“So, that’s not what happened to you and Krysta then?” Was it just me who fell from the sky? Leon wondered.
“No, we were just—,” Vance stopped. “This way, quickly,” he snapped.
Leon, bewildered, rushed after Vance and Krysta as they approached a decrepit old bookshelf. Vance pulled it out, revealing an opening behind it.
“Hurry, come on,” Krysta urged. Leon followed her into the opening. Vance pulled the bookshelf back into place before turning to face Leon.
“Let’s go,” Vance said. “Do you remember when I told you to be glad we found you? It’s because there are a lot less friendly people out there.”
Hurrying along, the small group traversed down the darkened, damp, rocky tunnel. Strange lights were flickering between the cracks in the rock wall, while moss grew sporadically throughout the passageway. For a moment, the group was silent as they progressed. Soon enough, Leon broke that silence.
“So you said there are less friendly people; what exactly did you mean by that?”
“Well,” Vance said. “I’ll start by explaining a few more crucial details you probably haven’t noticed. But first, check under your right forearm.”
Leon turned his arm over. A black tattoo with a question mark stared back.
“What does it mean?” Krysta asked. “I’ve never seen one like this before.”
“A question, huh, now that is unfortunate,” Vance said. “Usually, there would be a different symbol there. Greek and Roman symbols are the most common. Do you remember what happened to you?” Vance asked.
Leon tried to remember, but all he could see was white. That didn’t comfort him, as he knew that more than likely that was his neurons firing off one last time before he bit the dust.
“I don’t really know.” Is all Leon could say.
“That makes sense, I guess,” Vance continued. “Since conquest ranks are based on conquering your death or advancing what you conquered in life, to not know it is to not know your new self.”
A loud boom came from behind, startling the group. Vance motioned them to move at a quicker pace.
“What was that?” Leon asked.
“That was the not-so-nice people,” Krysta replied.
“We should assume that they have found the entrance to this little shortcut of ours and proceed as fast as possible,” Vance told him.
“Who are these people? What do they want?” Leon asked nervously as they jogged forward.
Vance avoided his question.
“Back to your tattoo and to explain a bit more about conquests. As I have said before, Krysta has a healing conquest, which also is passive and cannot change in any shape or form. Look at her arm.”
Krysta, who was wearing a pink and black striped hoodie, rolled up the tattered sleeve on her right arm. Underneath it, there was the symbol Ω.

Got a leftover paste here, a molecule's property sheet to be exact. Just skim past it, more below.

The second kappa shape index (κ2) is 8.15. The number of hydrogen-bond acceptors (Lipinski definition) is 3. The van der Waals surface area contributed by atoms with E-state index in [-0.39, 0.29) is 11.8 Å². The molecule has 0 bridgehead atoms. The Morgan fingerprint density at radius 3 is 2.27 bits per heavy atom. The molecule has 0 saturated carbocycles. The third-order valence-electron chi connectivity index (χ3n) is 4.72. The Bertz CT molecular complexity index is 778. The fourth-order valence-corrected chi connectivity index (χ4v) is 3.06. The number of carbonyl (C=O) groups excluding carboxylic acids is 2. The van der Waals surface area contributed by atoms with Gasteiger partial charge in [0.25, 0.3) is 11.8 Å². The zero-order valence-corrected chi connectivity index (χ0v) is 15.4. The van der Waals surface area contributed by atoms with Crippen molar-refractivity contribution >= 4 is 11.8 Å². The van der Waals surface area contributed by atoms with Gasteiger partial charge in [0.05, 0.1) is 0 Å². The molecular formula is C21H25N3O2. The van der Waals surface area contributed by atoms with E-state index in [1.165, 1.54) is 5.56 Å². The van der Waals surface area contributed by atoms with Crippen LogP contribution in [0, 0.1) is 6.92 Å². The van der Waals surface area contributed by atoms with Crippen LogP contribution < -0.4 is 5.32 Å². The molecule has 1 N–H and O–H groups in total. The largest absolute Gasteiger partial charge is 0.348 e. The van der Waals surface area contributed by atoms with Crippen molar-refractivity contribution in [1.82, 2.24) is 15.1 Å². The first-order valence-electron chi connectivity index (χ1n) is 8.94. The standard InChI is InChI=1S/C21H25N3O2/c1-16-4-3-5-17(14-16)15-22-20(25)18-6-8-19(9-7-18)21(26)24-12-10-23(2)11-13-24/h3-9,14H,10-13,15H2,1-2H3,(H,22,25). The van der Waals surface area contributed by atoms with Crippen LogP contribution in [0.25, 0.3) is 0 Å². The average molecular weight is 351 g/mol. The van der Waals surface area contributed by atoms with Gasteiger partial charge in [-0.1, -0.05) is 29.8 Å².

“What does that mean?” Leon asked, now looking at her arm.
“It means Omega Zero,” Krysta replied. “Which is the rank dedicated to all passive conquests. It means my conquest cannot increase in strength no matter what I do. Omega represents the lowest level of conquest. Since there is no number after it, it is assumed to be zero. That means you can’t improve it; the conquest will never change.”
“So it is what it is, basically? Nothing more, nothing less?”
“That would be correct,” Krysta replied. However, her voice and the grim expression on her face showed this annoyed her.
After moving through different tunnels that split in varying directions, they reached the end of one. Leon was exhausted, but the two beside him didn’t seem fazed one bit.
I’ve been studying too much lately, he thought to himself, noticing the difference in stamina between the three of them.
A door stood in front of them and was made of a crazy material that Leon was unfamiliar with. It had a turquoise and golden shimmer to it, with an almost aquatic glow.
“What is this?” Leon asked.
“You sure ask a lot of questions,” Vance replied with a brief smile. “This is what’s known as impervious rock. Though being more accurate, impervious metal would be a better name. One of the greatest scientific minds in this world developed it. That mind, combined with all the fresh materials of this world, it’s easy to see how something like this could exist.”
Vance picked up a nearby rock and threw it towards the metal structure. The rock bounced off the wall. Seconds later, it shook until it dissolved.
“It’s called impervious for a reason,” Vance smirked. “Lucky for us, we have a lookout on the other side.” He pushed a small button on the control pad near the metal door.
“Who is it? State your business,” a scratchy voice said from a nearby speaker. As soon as he asked, the speaker started floating. An attached camera with a wide lens and copper frame roamed over the group. “Vance and Krysta, eh, and who is the kid?”
“The kid’s a drainer,” Vance replied.
“Ok, ok, clearance granted. Though I have to say the king is not too happy with how late you are.”
Leon was wondering what he meant by drainer, and who was this king? Before he could ask, the impervious rock shook. It then turned to a translucent golden color, and Krysta walked through. He could still see her silhouette on the other side, but the liquid metal distorted it in a way like that of a shower door.
“Walk through it,” Vance said, motioning Leon forward.
After a moment’s hesitation, Leon cautiously approached the door and walked through to the other side. Vance followed, and the wall turned back to its original aquatic golden tone.
On the other side, it was far from anything he was expecting. In fact, it is something that, even with his crazy dreams, he would have probably never experienced. Scorched earth, lava pits, and even a snowy mountain range now filled his vision. One mountain looked like a volcano and had a castle connected to it. It was an overwhelming sight, and somewhat disconcerting.
“Welcome to Hell,” Vance told Leon, as that grim look returned to his face.
Leon gave him a half-smile until he felt a sharp pain. Then there was nothing.